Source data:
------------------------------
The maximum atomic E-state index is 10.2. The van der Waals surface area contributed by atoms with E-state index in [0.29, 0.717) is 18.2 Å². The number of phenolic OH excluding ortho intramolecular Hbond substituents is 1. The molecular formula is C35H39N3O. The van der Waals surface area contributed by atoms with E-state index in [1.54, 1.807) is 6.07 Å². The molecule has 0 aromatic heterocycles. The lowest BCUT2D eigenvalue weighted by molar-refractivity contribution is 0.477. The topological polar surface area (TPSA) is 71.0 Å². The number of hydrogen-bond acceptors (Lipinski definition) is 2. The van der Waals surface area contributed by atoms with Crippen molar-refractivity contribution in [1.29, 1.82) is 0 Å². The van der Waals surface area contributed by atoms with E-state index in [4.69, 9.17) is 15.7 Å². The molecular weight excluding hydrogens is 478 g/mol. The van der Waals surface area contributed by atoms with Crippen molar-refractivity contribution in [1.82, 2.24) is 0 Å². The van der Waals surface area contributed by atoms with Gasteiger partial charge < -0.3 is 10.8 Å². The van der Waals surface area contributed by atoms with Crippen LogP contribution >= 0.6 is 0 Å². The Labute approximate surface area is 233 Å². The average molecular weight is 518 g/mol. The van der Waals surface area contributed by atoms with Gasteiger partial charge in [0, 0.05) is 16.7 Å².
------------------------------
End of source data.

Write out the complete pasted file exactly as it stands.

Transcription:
The maximum atomic E-state index is 10.2. The van der Waals surface area contributed by atoms with E-state index in [0.29, 0.717) is 18.2 Å². The number of phenolic OH excluding ortho intramolecular Hbond substituents is 1. The molecular formula is C35H39N3O. The van der Waals surface area contributed by atoms with E-state index in [1.54, 1.807) is 6.07 Å². The molecule has 0 aromatic heterocycles. The lowest BCUT2D eigenvalue weighted by molar-refractivity contribution is 0.477. The topological polar surface area (TPSA) is 71.0 Å². The number of hydrogen-bond acceptors (Lipinski definition) is 2. The van der Waals surface area contributed by atoms with Crippen molar-refractivity contribution in [1.29, 1.82) is 0 Å². The van der Waals surface area contributed by atoms with E-state index in [4.69, 9.17) is 15.7 Å². The molecular weight excluding hydrogens is 478 g/mol. The van der Waals surface area contributed by atoms with Crippen molar-refractivity contribution in [1.82, 2.24) is 0 Å². The van der Waals surface area contributed by atoms with Gasteiger partial charge < -0.3 is 10.8 Å². The van der Waals surface area contributed by atoms with Crippen LogP contribution >= 0.6 is 0 Å². The Labute approximate surface area is 233 Å². The average molecular weight is 518 g/mol. The van der Waals surface area contributed by atoms with Gasteiger partial charge in [0, 0.05) is 16.7 Å².